It’s been around 22 hours since everything went down and I am still preoccupied with it all. I can’t get over my mistakes and how that must define me as a person. As much as I truly want to let this go and focus on other things, I don’t think that will be easy at all. It seems a little ridiculous at this point. That doesn’t change how I feel right now.

I want to try to accept where I am instead of beating myself up even more for feeling the way I do. I have to be patient with myself. Today begins the fight. I want to only focus on behaviors for now as a priority, because the thoughts can return later. This cycle can’t continue to snowball and affect my recovery any more than it already has.

Taxes and self-worth

It may see pretty odd that I would group these two things together, but it’s actually a big realization I had following this past weekend. Right now we’re in prime tax filing season in the US. I am no expert on taxes or anything, but the part I do understand is deductions. Whatever deductions you have will lower taxable income and increase taxes you get back. You can itemize deductions and get more back if you have enough over a certain threshold. Examples of deductions include donations to charity, having dependents or children, and medical/dental expenses. The goal then is to find as many areas to qualify for this since you can receive more money back.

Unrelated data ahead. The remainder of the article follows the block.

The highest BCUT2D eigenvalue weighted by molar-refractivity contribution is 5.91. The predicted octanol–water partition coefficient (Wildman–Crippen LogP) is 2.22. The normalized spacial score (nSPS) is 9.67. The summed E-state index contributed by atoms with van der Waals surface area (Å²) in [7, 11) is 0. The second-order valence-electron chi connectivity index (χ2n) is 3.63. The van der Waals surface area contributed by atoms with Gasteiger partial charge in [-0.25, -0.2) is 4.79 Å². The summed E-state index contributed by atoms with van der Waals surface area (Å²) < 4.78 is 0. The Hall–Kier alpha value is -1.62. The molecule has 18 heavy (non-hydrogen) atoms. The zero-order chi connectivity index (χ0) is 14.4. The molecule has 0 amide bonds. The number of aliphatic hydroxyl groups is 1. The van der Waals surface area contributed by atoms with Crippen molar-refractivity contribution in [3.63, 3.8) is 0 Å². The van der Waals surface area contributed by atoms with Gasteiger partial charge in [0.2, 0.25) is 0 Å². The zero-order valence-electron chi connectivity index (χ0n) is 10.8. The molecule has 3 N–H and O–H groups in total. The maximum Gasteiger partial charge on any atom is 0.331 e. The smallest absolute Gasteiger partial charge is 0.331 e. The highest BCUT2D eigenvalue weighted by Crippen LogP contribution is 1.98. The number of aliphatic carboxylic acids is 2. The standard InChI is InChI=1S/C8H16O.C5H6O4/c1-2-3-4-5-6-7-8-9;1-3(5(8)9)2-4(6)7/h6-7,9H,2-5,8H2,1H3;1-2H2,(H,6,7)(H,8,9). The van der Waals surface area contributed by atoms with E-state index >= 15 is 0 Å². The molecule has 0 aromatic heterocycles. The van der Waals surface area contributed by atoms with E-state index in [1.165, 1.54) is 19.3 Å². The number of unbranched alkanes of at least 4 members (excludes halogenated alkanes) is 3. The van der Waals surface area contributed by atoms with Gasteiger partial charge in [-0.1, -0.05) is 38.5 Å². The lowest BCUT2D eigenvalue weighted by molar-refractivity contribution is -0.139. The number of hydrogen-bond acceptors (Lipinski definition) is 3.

My dad was working on our taxes Saturday when he called me into the bedroom. Originally, he wanted to try using medical expenses I paid to get taxes back based on my taxes, but I didn’t make enough income for that.

I knew that medical would be an example of deductions, and we have paid an insane amount of money this past year towards my treatment. I’m talking thousands of dollars (and we still have a dept, but anyways). When I found out that we could possibly get more money based on that amount, I went into overdrive. I spent at least 2 hours pouring through all of my payments towards IOP, the one for PHP, and residential. Once I had that number, I needed to subtract out what we did through insurance so it wasn’t counted twice. It was a super long process, but I had this intense need to do it. Ulltimately, my parents will receive double the refund of what they were supposed to before medical came into the picture.